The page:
What is Micromanagement?
Micromanagement, broadly defined, is an inefficient management style of managing every detail of a business. Mangers, who insist on micromanaging, try to make every decision, taking a key role to complete each significant task. Honestly speaking, micro managers try to dictate every small step of the employees. And this style is often symptomatic of insecurity or paranoia; as these managers tend to have lack of faith and trust in their people. Worst still, micromanagement is repressive and leads to little growth. The excessive attention and focus of the managers on the tasks annoys employees. Such management styles often discourage human resource development. Rather than encouraging teamwork, it focuses on problems of details. This eventually may lead to a business failure.
Managers, who fail to trust the judgment of their employees and are unwilling to allow the people to assume their responsibilities, are cheating themselves of the talent they pay for. Moreover, it is practically impossible to build a one-person organization to succeed in the long run. Though micromanaging work for a while, it hinders progress by discouraging new ideas and new ventures. It cannot encourage employees to move forward.
What Causes Micromanagement?
Often noticed, the culture of micromanagement occurs unintentionally. In fact, no manager feels accountable for creating this burdensome culture. In most cases, micromanagement happens due to two unconscious reasons – managers willing to stay in familiar operational territory, and managers fearing to be disconnected.
It is often observed micro-managers prefer to stay in their familiar operational territory. In fact, most of them can hardly let go of the traditional ways of doing their job. These managers fail to realize that they need to be more strategic at the higher levels. They need to dial down the day-to-day operational focus to their people, and to do so, it is essential to trust them as well as train them as required. This is a difficult transition for many managers. As a result, they instinctively continue to focus more in the operational territory of their subordinates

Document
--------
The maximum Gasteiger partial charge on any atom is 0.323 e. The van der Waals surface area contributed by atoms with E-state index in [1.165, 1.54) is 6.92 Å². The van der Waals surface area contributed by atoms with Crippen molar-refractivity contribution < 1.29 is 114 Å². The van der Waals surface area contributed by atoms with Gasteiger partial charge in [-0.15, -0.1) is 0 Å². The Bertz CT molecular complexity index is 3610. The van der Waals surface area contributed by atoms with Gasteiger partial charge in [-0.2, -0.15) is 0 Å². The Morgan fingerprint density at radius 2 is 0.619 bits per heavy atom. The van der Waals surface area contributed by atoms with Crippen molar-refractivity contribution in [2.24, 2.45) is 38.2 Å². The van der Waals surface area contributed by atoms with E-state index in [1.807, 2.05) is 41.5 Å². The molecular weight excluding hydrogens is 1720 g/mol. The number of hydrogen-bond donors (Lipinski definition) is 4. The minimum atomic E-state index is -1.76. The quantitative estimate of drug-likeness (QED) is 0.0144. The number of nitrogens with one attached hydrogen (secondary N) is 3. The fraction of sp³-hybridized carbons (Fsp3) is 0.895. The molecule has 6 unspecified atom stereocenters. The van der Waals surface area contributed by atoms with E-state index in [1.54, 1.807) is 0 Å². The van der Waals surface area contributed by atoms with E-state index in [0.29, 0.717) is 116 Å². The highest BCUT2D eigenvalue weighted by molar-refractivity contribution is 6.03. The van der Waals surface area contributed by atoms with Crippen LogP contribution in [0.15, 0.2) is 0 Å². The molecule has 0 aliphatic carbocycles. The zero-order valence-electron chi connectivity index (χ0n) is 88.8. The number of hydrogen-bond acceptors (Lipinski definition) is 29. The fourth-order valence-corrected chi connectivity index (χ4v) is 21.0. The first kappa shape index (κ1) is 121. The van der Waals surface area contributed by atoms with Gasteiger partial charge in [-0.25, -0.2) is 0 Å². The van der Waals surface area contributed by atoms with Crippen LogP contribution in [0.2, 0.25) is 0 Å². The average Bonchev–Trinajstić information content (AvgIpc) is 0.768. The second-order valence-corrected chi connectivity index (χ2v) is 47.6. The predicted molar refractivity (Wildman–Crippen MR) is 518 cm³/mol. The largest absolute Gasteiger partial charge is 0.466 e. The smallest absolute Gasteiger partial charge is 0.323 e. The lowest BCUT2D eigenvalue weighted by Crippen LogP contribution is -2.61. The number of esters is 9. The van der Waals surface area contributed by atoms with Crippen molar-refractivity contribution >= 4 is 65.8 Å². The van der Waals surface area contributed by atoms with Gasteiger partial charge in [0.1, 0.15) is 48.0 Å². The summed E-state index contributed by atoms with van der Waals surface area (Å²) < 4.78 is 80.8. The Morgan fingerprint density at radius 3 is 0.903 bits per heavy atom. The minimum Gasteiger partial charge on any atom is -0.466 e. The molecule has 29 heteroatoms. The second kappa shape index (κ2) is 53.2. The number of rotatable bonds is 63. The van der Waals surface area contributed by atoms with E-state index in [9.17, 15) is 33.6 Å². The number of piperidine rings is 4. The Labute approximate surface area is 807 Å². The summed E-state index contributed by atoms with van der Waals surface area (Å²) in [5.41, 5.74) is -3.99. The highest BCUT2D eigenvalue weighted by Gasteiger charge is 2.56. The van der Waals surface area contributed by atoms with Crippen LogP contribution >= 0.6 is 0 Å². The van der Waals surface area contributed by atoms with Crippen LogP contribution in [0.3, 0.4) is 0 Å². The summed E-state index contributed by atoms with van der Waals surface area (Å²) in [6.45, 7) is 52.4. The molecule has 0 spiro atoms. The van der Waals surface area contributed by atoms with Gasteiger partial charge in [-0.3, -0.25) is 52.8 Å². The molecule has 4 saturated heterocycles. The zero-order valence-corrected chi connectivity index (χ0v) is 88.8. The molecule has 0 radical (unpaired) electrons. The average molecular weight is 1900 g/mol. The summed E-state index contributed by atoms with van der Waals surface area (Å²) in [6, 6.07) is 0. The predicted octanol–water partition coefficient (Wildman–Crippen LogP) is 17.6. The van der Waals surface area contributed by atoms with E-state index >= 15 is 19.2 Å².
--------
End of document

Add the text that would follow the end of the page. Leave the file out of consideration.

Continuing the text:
Again, there are managers worrying about being disconnected with the actual organizational work. When promoted, many managers become increasingly concerned that they will lose touch with many of the organizational operations. Managers at higher levels usually have less direct contact with customers or shop floor; as a result, they often feel isolated. This, in turn, may lead to anxiety. Such managers try to seek as many information as possible to reduce this anxiety. Apart from driven by unreasonable anxiety, their attempt to stay connected is usually unplanned. They try to collect information through numerous reports, one-on-one conversations and meetings; but unfortunately, they end up with the same basic data – a sheer wastage of time.
The tendency of a manger towards operational focus, when combined with the unintentional need for more direct information creates a culture of micromanagement within the organization. The good news is that it is possible to resolve these unconscious patterns, once discovered. However, the managers need to confront their patterns. Instead of direct observation, they need to learn to lead through an instrument panel, which should not become overwhelming for their subordinates.